Meniscal Anatomy/Biomechanics Print

Treatment: The treatment of ACL injuries should be tailored to the individual patient. Risk factors that may be used to determine treatment include age, activity level, willingness to modify activities, laxity of the joint, number of giving way episodes, and presence of associated ligament, articular cartilage, or meniscal injuries. Patients who participate in strenuous activities and have concomitant ligament or meniscal pathology are poor candidates for conservative treatment. Patients who have a greater degree to laxity or repeated episodes of giving way are also poor candidates for conservative treatment. The status of the menisci is a key determinent of long term function in the ACL deficit knee. Meniscectomy leads to decreased function with increased risk of degenerative changes. Because meniscal injury associated with ACL deficiency is in large part related to giving way episodes, treatment is directed toward eliminating functional instability.

Non Surgical Treatment

Initial nonsurgical treatment is directed at regaining range of motion, decreasing swelling, and maintaining strength. The use of functional knee braces is a part of conservative treatment for ACL insufficiency; approximately two thirds of patients feel more stable, but a substantial number of knees give way in the brace. Proprioception training using balance boards may be of benefit in a non surgical program.

Surgical Treatment

A myriad of surgical techniques for stabilizing the ACL deficient knee have been described and popularized. Extraarticular, intraarticular and combined intra and extraarticular techniques have been used. The results of ACL reconstruction have improved substantially since the 1980's. Current arthroscopic assisted techniques emphasize anatomic placement of high strength grafts using rigid fixation techniques.

The middle one third of the patellar tendon, (bone patellar tendon bone graft), is the gold standard to which other grafts are compared. A 10 mm. wide patellar tendon graft has initial strength of more than 150% of the normal ACL. Interference screw fixation is the most popular technique for fixation of bone patellar tendon bone grafting.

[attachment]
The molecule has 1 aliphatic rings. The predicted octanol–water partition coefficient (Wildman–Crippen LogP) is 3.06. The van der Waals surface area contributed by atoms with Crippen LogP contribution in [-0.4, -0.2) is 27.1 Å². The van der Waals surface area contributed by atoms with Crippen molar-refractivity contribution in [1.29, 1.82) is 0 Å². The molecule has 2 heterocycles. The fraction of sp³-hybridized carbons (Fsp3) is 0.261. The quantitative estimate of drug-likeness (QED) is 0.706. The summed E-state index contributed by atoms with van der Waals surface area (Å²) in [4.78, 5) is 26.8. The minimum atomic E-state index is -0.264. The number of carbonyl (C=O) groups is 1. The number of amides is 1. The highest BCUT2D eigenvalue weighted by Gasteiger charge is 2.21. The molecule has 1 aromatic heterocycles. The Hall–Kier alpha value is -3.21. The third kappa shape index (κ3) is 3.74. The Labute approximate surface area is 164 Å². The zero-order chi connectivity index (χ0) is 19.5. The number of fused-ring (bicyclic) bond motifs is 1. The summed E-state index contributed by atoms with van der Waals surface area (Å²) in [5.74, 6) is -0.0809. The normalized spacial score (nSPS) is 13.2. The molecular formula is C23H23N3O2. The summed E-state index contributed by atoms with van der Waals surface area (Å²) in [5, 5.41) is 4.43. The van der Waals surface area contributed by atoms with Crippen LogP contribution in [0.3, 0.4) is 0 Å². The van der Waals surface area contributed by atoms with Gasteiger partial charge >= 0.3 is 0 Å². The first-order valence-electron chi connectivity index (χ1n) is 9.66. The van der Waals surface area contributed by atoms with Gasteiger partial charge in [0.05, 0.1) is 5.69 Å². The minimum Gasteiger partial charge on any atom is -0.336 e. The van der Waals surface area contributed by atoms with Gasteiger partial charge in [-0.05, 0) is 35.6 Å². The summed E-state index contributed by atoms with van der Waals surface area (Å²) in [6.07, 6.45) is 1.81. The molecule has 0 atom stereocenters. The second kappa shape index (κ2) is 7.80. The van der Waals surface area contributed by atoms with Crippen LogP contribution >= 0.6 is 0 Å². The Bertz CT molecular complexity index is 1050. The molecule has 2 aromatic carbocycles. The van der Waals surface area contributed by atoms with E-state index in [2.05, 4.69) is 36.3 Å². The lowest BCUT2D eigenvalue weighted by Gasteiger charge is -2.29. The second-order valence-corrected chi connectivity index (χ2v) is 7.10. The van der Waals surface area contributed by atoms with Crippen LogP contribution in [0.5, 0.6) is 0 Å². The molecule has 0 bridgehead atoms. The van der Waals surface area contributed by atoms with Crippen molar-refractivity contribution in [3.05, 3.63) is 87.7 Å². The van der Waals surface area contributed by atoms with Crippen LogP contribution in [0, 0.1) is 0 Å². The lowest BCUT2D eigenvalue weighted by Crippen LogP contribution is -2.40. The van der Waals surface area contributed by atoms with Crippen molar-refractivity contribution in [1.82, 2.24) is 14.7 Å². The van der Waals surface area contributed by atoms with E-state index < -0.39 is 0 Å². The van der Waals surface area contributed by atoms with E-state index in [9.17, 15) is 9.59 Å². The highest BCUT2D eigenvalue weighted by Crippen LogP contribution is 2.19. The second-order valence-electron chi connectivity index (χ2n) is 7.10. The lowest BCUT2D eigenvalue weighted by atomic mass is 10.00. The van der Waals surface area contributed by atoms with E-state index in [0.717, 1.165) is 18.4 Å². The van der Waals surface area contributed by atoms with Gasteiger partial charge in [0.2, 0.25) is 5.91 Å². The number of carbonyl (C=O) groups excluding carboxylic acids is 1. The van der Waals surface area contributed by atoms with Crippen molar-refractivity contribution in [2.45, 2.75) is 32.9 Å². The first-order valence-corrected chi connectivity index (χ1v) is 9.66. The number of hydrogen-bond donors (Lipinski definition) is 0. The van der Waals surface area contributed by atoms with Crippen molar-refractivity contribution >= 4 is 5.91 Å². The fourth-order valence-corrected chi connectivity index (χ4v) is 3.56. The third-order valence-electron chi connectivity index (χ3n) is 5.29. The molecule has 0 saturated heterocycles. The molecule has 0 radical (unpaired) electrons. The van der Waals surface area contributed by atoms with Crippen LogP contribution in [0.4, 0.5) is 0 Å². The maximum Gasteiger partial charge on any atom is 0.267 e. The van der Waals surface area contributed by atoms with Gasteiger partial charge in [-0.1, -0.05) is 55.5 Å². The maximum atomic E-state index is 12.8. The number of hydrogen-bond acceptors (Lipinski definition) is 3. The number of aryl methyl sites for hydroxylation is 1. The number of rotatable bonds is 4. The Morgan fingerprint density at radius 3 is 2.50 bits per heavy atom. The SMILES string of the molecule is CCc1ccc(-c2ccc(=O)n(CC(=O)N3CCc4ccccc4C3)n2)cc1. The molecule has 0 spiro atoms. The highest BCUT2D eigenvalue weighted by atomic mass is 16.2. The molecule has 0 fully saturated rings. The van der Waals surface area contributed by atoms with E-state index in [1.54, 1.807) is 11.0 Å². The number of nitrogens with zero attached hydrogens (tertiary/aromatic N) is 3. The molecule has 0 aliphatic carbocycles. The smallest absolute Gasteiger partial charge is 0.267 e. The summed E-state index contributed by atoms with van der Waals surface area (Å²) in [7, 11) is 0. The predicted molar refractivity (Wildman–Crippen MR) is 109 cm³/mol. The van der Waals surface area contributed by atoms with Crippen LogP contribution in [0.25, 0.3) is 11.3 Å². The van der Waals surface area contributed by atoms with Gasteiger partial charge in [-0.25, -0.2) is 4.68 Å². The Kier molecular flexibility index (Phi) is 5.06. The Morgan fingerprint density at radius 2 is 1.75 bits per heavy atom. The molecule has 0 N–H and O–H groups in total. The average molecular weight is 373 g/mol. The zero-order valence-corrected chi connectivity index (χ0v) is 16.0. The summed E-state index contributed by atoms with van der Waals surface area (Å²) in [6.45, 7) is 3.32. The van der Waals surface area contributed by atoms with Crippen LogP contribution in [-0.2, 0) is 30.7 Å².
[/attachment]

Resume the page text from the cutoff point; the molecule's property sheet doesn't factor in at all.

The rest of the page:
Three Slides in Avoiding Complications

Quadrupled hamstring tendon is another graft with wide popularity and an increasing body of literature supports its use. Doubled looped semitendinous and gracilis tendons have been reported to be one and a half to two times as strong as the ACL. A strong graft is important because the graft loses up to 50% of its strength 6 months after surgery. By one year the graft strength increases to approximately 80% of its original strength.

Allograft (donor) tendons are occasionally used to reconstruct the ACL. The major advantage of allografts is that there is no donor site morbidity. The major disadvantages are delayed healing of the graft, a slightly lower success rate, an immunogenic response, and a slight possibility of infectious disease transmission.

Post Operative Treatment

Delaying surgery until the patient regains full knee extension and flexion to 120 degrees and obtaining full extension with early ROM after surgery has reduced the incidence of stiffness after ACL reconstruction to less than 3%. Several studies have revealed no benefit from the use of continuous passive motion. Cryotherapy (cooling) devices reduce swelling and pain but they provide no long lasting effects.

Early rehabilitation programs should protect the graft from excessive strain. Partial weight bearing progressing to full weight bearing in two weeks is recommended. Fixation of the graft is the weak link for the first six weeks after surgery. Therefore, during initial rehabilitation, stress on the graft should not exceed fixation strength (approximately 450 to 600 newtons). Three months after surgery the graft is the weakest link. Closed kinetic chain exercises are beneficial because they decrease stress on the graft from joint compression and simultaneous hamstring contraction. A randomized, controlled study showed decreased laxity, decreased anterior knee pain, and more rapid return to function when closed kinetic chain exercises were used. Several studies have confirmed that early return to athletics (by six months) can occur with no increased risk of failure, if return is based on recovery of quadriceps muscle strength (>50% for jogging, >65% for sports specific agility training, >80% for full athletics). Functional braces may decrease the strain on the graft, but inhibit the protective effect of hamstring contracture.

Proprioceptive re-education and sports specific training are the final plan of rehabilitation.

© Allen F. Anderson, M.D. 2017